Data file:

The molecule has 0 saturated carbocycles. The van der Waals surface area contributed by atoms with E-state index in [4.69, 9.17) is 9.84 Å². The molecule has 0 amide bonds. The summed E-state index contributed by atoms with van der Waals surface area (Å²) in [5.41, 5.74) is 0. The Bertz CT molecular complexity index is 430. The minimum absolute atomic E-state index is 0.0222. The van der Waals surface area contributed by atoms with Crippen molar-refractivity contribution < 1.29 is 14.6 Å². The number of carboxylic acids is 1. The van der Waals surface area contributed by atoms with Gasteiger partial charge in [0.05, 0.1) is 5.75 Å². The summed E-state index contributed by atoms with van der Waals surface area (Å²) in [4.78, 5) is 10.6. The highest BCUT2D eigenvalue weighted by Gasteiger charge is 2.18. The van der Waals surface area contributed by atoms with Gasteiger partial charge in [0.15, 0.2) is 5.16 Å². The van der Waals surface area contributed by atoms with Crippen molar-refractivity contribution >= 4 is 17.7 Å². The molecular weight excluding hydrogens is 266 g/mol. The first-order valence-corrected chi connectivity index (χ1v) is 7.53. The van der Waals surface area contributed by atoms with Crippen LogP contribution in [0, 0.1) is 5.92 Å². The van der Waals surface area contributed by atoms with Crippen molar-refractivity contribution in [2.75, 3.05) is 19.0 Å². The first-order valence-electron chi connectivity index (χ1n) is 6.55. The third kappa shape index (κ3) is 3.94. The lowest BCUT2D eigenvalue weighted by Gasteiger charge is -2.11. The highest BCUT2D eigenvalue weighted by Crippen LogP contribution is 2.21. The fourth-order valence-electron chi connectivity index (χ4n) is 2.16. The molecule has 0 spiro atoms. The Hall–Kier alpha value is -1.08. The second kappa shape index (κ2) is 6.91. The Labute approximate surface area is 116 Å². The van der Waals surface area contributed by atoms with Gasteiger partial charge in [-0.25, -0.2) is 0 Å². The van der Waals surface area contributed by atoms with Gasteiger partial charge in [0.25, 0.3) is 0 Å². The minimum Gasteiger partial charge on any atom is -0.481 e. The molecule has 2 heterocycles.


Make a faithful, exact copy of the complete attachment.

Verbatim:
The molecule has 0 saturated carbocycles. The van der Waals surface area contributed by atoms with E-state index in [4.69, 9.17) is 9.84 Å². The molecule has 0 amide bonds. The summed E-state index contributed by atoms with van der Waals surface area (Å²) in [5.41, 5.74) is 0. The Bertz CT molecular complexity index is 430. The minimum absolute atomic E-state index is 0.0222. The van der Waals surface area contributed by atoms with Crippen molar-refractivity contribution < 1.29 is 14.6 Å². The number of carboxylic acids is 1. The van der Waals surface area contributed by atoms with Gasteiger partial charge in [0.05, 0.1) is 5.75 Å². The summed E-state index contributed by atoms with van der Waals surface area (Å²) in [4.78, 5) is 10.6. The highest BCUT2D eigenvalue weighted by Gasteiger charge is 2.18. The van der Waals surface area contributed by atoms with Gasteiger partial charge in [0.15, 0.2) is 5.16 Å². The van der Waals surface area contributed by atoms with Crippen molar-refractivity contribution >= 4 is 17.7 Å². The molecular weight excluding hydrogens is 266 g/mol. The first-order valence-corrected chi connectivity index (χ1v) is 7.53. The van der Waals surface area contributed by atoms with Crippen LogP contribution in [0, 0.1) is 5.92 Å². The van der Waals surface area contributed by atoms with Crippen molar-refractivity contribution in [2.75, 3.05) is 19.0 Å². The first-order valence-electron chi connectivity index (χ1n) is 6.55. The third kappa shape index (κ3) is 3.94. The lowest BCUT2D eigenvalue weighted by Gasteiger charge is -2.11. The highest BCUT2D eigenvalue weighted by Crippen LogP contribution is 2.21. The fourth-order valence-electron chi connectivity index (χ4n) is 2.16. The molecule has 0 spiro atoms. The Hall–Kier alpha value is -1.08. The second kappa shape index (κ2) is 6.91. The Labute approximate surface area is 116 Å². The van der Waals surface area contributed by atoms with Gasteiger partial charge in [-0.25, -0.2) is 0 Å². The van der Waals surface area contributed by atoms with Gasteiger partial charge in [0.25, 0.3) is 0 Å². The minimum Gasteiger partial charge on any atom is -0.481 e. The molecule has 2 heterocycles.